FACT CHECK: Did George Floyd Die From A Fentanyl Overdose?
A post shared on Instagram purports George Floyd died from a lethal amount of fentanyl instead of cardiac arrest during his arrest.
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Although Floyd did have fentanyl in his system when he died, his autopsy lists cardiopulmonary arrest as his cause of death. The amount of the drug in the system was reportedly non-lethal to someone his size.
“Drink Champs” podcast co-host N.O.R.E apologized to Floyd’s family following comments rapper Ye, formerly known as Kanye West, made during a recent episode, CNN reported. Ye had claimed Floyd died due to an overdose rather than cardiac arrest due to a knee on his neck, the outlet reported.
The Instagram post, liked over 7,400 times, reiterates the claim that Floyd died because he consumed a lethal amount of fentanyl. “George Floyd’s death was a tragedy of drug addiction and the Left’s exploitation of Black people for political and monetary gain,” the post reads in part.
The claim is false. Floyd’s autopsy, released by the Hennepin County Medical Examiner’s Office, lists his cause of death as “cardiopulmonary arrest complicating law enforcement subdual, restraint, and neck compression.” Under Final Diagnoses, pathologist Andrew Baker concluded that Floyd “became unresponsive while being restrained by law enforcement officers” and could not be resuscitated despite receiving emergency care.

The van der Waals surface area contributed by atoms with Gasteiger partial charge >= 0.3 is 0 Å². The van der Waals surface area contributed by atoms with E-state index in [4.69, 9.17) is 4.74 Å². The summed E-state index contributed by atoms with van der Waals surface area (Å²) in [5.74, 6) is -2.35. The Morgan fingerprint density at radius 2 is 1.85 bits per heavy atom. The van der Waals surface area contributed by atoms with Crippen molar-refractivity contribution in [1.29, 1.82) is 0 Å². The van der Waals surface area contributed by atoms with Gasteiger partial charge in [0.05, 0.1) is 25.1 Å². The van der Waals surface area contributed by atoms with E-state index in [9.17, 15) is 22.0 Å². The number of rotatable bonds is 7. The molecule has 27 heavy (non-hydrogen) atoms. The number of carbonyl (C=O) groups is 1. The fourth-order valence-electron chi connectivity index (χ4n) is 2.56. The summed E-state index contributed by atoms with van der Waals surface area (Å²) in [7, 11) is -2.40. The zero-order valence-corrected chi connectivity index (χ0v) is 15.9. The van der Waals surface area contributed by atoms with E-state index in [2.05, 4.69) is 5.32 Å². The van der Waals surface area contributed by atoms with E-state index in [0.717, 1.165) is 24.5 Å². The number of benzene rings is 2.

The autopsy also indicates Floyd had 11 nanograms per milliliter of fentanyl in his system, but the amount is not considered enough to be fatal, according to USA Today. (RELATED: No, Maxine Waters Did Not Introduce A Bill To Rename Memorial Day ‘George Floyd Day’)
Derek Chauvin, the Minnesota police officer responsible for Floyd’s death, was sentenced to over 20 years in prison in July 2022 for the death and another incident involving a minor being deprived of their constitutional rights, according to a press release from the U.S. Department of Justice.
There are no credible news reports suggesting the autopsy’s findings had been overruled or had changed to claim fentanyl had been the sole cause of death. Likewise, the claim is not mentioned on the Minneapolis Police Department’s verified social media pages.
Check Your Fact contacted the Hennepin County Medical Examiner’s Office for comment, but they said they could not speak about the matter. The office then directed Check Your Fact to a copy of Floyd’s autopsy via their website.
This is not the first time Floyd’s death has been the subject of a false claim. Check Your Fact previously debunked claims that Chauvin was a crisis actor using a fake name.